Editor's note: This is the first of a two-part report on the rising cost of beef. This report focuses on its effect on local businesses. Wednesday's report will examine the issue from an agricultural perspective.
Sonny's Bar-B-Q on Fourth Street has a storied history in Graham, and owner Shane Bivins will be the first to say that since reopening his restaurant for the second time this June, business hasn't met his expectations.
Now, thanks to another recent surge in beef prices, he said he remains uncertain about Sonny's future.
“In two weeks, the beef prices went up 50 cents,” Bivins said. “They went from $2.48 to $2.98 in two week's time. Briskets were costing $30 a piece, and now they're costing anywhere from $30 to $60, depending on how big they are.”
When it comes to taking a financial hit due to rising beef costs, Bivins is not alone, especially in Graham. The cost of beef has been steadily rising in the state of Texas and elsewhere in the country.
This is due to several reasons, one of the largest being the drought that began in 2011, and even though some recent precipitation looks to be a positive step toward recovery in the industry, prices continue to climb.
According to a July 17 report from the USDA, “Recent rains have improved pasture conditions in many parts of the United States, prompting demand for lighter weight feeder cattle and reducing cow slaughter. Cattle and beef prices have continued to set successive record highs due to foreign demand and low cattle inventories.”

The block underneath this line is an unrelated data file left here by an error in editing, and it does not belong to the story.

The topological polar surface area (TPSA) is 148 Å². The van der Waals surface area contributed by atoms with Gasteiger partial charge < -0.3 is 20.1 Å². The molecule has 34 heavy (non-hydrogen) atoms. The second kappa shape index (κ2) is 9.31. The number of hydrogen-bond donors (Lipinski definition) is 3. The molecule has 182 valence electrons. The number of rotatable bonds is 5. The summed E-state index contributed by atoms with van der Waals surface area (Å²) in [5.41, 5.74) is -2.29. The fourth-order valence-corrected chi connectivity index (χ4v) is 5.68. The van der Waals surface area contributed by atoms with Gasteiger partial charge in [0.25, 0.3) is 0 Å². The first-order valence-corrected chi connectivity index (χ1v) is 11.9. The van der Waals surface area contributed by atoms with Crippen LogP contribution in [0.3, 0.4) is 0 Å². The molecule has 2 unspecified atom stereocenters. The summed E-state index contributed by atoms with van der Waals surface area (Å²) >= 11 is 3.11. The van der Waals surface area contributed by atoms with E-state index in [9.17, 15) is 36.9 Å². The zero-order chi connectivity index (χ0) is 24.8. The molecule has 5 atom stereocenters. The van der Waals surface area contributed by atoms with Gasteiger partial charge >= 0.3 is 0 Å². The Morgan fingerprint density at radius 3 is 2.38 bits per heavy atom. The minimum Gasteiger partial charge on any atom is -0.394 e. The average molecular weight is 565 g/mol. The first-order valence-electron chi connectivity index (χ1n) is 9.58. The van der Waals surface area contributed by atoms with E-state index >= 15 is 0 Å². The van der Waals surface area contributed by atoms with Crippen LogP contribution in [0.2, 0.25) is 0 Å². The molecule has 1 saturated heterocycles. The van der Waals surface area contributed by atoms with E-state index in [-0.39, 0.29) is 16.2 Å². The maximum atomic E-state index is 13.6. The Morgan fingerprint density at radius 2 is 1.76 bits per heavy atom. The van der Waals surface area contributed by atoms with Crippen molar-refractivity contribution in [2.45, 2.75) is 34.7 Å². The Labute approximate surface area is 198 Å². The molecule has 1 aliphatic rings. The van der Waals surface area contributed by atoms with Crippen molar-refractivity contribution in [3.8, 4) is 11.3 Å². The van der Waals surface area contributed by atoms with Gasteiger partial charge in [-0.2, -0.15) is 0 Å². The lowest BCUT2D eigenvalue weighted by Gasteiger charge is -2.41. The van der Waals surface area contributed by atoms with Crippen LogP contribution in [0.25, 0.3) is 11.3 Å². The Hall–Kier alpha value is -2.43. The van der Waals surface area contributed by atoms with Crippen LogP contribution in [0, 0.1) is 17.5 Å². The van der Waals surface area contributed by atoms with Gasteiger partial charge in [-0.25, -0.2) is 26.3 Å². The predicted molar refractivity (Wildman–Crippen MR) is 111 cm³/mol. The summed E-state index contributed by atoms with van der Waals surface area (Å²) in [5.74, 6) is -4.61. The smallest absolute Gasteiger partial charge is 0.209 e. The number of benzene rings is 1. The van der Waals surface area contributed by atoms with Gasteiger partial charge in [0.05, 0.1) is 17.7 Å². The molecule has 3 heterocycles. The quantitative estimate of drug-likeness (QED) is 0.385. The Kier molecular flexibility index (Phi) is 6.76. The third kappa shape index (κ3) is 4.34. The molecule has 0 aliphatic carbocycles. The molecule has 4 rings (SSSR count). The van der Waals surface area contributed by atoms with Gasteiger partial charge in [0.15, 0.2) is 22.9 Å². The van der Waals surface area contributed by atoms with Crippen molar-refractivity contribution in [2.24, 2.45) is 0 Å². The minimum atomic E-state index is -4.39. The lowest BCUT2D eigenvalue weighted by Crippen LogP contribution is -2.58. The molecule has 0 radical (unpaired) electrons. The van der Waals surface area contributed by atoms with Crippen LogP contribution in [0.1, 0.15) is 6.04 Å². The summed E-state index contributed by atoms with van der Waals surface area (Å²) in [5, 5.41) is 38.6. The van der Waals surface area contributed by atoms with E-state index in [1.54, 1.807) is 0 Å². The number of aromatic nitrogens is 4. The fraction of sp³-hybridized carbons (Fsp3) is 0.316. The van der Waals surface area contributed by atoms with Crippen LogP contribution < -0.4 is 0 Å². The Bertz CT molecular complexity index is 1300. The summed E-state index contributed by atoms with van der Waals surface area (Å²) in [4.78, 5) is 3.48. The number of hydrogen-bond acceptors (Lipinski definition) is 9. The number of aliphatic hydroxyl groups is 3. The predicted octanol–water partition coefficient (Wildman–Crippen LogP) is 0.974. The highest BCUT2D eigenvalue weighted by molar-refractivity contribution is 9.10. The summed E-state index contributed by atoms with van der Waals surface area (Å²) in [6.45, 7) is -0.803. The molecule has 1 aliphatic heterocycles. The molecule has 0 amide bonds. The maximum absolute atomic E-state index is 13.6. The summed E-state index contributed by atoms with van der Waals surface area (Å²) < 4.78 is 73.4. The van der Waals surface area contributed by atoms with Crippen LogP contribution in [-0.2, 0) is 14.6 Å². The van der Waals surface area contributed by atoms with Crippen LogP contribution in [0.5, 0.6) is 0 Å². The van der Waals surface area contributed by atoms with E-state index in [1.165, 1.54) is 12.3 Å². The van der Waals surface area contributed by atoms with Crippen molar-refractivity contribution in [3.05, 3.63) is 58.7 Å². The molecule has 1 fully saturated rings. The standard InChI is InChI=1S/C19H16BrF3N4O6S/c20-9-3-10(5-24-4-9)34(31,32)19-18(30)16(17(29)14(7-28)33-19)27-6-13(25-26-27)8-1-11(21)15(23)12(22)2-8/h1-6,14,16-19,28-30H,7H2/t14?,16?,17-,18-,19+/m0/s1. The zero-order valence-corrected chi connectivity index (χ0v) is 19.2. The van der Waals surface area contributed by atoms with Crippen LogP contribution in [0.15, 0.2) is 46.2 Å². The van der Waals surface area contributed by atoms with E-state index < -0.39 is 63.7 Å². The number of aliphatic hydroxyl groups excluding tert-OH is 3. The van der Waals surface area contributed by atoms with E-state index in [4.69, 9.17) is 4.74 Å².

And now, many local business owners and managers are saying that the most recent jump in beef cost is putting them in even tougher situations.
Jose Gallegos is the manager of Mi Familia in Graham. Gallegos said that because of the rising cost of beef, Mi Familia had to raise its prices, in some cases by $2 a plate. He said that while the price of some beef, such as the skirt meat they use for fajitas, has remained the same since May, the cost of ground beef went up from $2.31 a pound in May to $2.79 in late July.
“We just had to raise our prices starting July 1,” Gallegos said. “Most stuff went up a dollar. Some went up 50 cents. And some, like our steak, we went up $2 just to keep alive.”
A little north from Mi Familia and across Highway 16 is Joann Sanderson's establishment, Sanderson's Restaurant, a Graham staple for 38 years.
“The cost of our food, our beef and everything else, continues to rise,” Sanderson said. “And we can't go up that much to keep up with the price we pay against the price that people will pay, because they can't afford to match (the speed with which) the cost of our food goes up. It's a catch 22.”
Read the entire story in this weekend's Graham Leader.